Anders (OP)


July 23, 2014, 10:32:08 AM 

"In cryptography, a random oracle is an oracle (a theoretical black box) that responds to every unique query with a (truly) random response chosen uniformly from its output domain. If a query is repeated it responds the same way every time that query is submitted."  http://en.wikipedia.org/wiki/Random_oracleThe Rule 30 hash function is almost like a random oracle perhaps. "In cryptography and computer security, length extension attacks are a type of attack on certain types of hashes which allow inclusion of extra information."  http://en.wikipedia.org/wiki/Length_extension_attackThe Rule 30 hash function is automatically protected against length extension attacks since the bits for the length of the message are concatenated with the bits of the full message, making the cellular automaton expand with different values for every different message length.




Anders (OP)


July 23, 2014, 11:18:38 AM Last edit: July 23, 2014, 12:07:15 PM by Anders 

Here is a version of the Rule 30 hash function that skips rows 2.5 times the number of bits in the initial condition: http://jsfiddle.net/d3NS6/ The reason is to ensure that the bits become influenced enough as a protection against cryptanalysis. The image shows that 2.5 times the message length in bits is enough to make the bits to the far left and right influence the cells back into the center column after N rows. The next image shows again how protection against cryptanalysis is achieved:




Anders (OP)


July 23, 2014, 11:57:07 AM 

The image below shows how the bits for the hash value are taken from the further expansion of the cellular automaton after 2.5 N rows have been calculated. If the bit values would be taken from the top of the automaton the result would be far from random for similar messages.




Anders (OP)


July 23, 2014, 01:17:31 PM Last edit: July 23, 2014, 01:36:20 PM by Anders 

Here is the Rule 30 hash function with the same algorithm and with fewer calculations: http://jsfiddle.net/GwLp4/Since it's only the center column from where values are taken, fewer cells need to be calculated at the bottom half of the pyramid.




Anders (OP)


July 23, 2014, 02:40:20 PM 

I think the full message version of my Rule 30 hash function has at least the following cryptographic benefits:  Resistant against preimage attacks.
 Resistant against secondpreimage attacks.
 Resistant against collision attacks.
 Resistant against chosenprefix collision attacks.
 Resistant against length extension attacks.
 Resistant against bruteforce attacks.
 Resistant against distinguishing attacks.
 Resistant against cryptanalysis.
 Close approximation to a random oracle.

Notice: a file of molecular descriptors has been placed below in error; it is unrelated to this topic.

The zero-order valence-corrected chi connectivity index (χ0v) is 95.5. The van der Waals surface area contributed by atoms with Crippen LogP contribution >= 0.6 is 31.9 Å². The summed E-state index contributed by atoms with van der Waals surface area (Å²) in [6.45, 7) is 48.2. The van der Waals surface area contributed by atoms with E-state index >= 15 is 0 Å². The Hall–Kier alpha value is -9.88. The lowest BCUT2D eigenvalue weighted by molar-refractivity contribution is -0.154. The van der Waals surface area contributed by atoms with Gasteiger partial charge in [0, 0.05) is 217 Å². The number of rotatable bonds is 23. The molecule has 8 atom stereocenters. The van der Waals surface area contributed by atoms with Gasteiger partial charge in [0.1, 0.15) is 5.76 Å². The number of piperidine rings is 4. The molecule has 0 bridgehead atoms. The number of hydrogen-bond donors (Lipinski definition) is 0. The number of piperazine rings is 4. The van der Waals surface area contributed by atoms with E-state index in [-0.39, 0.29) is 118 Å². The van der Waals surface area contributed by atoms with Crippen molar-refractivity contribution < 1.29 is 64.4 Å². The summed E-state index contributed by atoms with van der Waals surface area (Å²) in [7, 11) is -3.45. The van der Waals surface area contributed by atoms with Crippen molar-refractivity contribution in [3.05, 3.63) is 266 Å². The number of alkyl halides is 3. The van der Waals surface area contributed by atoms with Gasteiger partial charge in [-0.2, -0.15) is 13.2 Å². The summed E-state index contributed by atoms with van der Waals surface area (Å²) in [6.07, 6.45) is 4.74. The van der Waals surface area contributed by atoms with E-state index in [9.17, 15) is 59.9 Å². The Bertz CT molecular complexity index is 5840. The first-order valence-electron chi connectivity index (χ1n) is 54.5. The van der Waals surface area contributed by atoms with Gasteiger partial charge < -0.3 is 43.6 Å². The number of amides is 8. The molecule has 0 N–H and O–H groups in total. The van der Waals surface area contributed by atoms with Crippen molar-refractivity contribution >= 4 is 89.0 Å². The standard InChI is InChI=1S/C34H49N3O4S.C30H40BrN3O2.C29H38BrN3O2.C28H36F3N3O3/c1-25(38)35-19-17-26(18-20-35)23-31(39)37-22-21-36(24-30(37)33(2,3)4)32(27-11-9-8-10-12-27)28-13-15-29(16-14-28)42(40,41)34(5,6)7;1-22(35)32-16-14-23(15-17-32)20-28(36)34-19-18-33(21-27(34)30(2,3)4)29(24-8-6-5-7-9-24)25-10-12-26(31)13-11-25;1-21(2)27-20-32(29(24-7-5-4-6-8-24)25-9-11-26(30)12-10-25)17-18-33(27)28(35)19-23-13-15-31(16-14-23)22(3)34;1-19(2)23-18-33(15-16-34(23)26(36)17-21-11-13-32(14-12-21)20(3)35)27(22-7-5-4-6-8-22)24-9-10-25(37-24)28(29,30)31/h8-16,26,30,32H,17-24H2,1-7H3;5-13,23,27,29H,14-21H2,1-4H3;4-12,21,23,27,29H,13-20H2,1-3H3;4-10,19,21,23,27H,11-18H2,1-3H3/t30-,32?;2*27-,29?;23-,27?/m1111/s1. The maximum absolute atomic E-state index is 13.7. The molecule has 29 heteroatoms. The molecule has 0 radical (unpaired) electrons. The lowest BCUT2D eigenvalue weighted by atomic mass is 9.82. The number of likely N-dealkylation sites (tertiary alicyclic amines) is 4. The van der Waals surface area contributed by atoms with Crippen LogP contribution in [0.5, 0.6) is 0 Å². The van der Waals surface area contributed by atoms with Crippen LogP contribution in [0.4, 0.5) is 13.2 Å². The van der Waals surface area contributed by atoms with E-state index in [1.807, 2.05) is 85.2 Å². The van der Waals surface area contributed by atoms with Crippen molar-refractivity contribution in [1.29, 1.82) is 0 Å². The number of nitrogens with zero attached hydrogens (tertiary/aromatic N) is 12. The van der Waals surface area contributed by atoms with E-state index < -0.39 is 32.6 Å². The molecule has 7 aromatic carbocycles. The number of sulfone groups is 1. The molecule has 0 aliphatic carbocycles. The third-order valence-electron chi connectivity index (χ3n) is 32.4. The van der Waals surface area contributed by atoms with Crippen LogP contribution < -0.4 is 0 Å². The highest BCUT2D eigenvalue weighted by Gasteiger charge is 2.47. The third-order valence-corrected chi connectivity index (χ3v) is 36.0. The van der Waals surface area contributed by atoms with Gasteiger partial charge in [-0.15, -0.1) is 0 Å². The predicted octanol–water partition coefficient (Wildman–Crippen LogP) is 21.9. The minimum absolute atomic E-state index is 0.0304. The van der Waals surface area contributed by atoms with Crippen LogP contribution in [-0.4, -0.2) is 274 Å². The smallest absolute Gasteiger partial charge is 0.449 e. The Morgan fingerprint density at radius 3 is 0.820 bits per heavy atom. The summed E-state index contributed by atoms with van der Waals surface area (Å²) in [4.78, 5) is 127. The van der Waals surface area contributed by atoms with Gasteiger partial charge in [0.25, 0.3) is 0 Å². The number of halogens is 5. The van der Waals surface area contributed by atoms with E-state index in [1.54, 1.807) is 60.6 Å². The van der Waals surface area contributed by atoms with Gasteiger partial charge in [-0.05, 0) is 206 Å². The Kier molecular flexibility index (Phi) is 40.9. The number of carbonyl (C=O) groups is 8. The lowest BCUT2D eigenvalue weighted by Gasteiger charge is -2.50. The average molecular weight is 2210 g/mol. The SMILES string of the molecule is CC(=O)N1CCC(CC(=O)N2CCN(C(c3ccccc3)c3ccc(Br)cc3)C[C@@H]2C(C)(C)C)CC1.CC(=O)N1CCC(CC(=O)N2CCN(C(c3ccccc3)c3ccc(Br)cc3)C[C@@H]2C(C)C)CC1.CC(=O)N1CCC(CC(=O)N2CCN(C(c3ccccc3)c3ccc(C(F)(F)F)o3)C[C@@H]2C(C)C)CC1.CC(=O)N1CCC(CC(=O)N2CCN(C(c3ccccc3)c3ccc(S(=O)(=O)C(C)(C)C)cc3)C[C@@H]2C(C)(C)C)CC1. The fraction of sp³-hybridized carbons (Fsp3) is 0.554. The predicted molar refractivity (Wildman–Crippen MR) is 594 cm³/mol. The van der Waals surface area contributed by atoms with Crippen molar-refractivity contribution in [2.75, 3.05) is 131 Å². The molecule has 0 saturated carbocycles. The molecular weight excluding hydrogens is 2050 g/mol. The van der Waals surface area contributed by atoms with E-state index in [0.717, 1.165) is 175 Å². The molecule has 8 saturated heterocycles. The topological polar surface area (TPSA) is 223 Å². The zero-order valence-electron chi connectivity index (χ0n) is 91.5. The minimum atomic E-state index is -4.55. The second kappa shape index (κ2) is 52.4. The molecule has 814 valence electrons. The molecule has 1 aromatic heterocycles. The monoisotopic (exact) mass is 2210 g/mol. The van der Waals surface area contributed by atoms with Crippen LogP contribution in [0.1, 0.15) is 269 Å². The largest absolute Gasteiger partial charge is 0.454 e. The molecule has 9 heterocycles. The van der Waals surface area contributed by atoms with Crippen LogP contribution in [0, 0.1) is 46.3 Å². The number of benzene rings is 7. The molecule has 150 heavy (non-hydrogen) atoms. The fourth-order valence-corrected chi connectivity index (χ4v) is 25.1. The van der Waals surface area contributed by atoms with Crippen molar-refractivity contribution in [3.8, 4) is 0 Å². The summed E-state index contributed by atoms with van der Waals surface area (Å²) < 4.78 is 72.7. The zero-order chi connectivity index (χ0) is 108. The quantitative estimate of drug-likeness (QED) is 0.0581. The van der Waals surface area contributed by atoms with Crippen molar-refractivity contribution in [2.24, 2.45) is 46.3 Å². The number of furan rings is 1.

"preimage resistance: for essentially all prespecified outputs, it is computationally infeasible to find any input which hashes to that output, i.e., to find any preimage x such that h(x) = y when given any y for which a corresponding input is not known.[1] secondpreimage resistance: it is computationally infeasible to find any second input which has the same output as any specified input, i.e., given x, to find a second preimage x' ≠ x such that h(x) = h(x′).[1]"  http://en.wikipedia.org/wiki/Preimage_attack"Collision attack Find two different messages m1 and m2 such that hash(m1) = hash(m2). Chosenprefix collision attack Given two different prefixes p1, p2 find two appendages m1 and m2 such that hash(p1 ∥ m1) = hash(p2 ∥ m2) (where ∥ is the concatenation operation)."  http://en.wikipedia.org/wiki/Collision_attack"In cryptography and computer security, length extension attacks are a type of attack on certain types of hashes which allow inclusion of extra information."  http://en.wikipedia.org/wiki/Length_extension_attack"In cryptography, a bruteforce attack, or exhaustive key search, is a cryptanalytic attack that can, in theory, be used against any encrypted data[1] (except for data encrypted in an informationtheoretically secure manner)."  http://en.wikipedia.org/wiki/Brute_force_attack"In cryptography, a distinguishing attack is any form of cryptanalysis on data encrypted by a cipher that allows an attacker to distinguish the encrypted data from random data. [1]"  http://en.wikipedia.org/wiki/Distinguishing_attack"In cryptography, a random oracle is an oracle (a theoretical black box) that responds to every unique query with a (truly) random response chosen uniformly from its output domain. If a query is repeated it responds the same way every time that query is submitted."  http://en.wikipedia.org/wiki/Random_oracle





Anders (OP)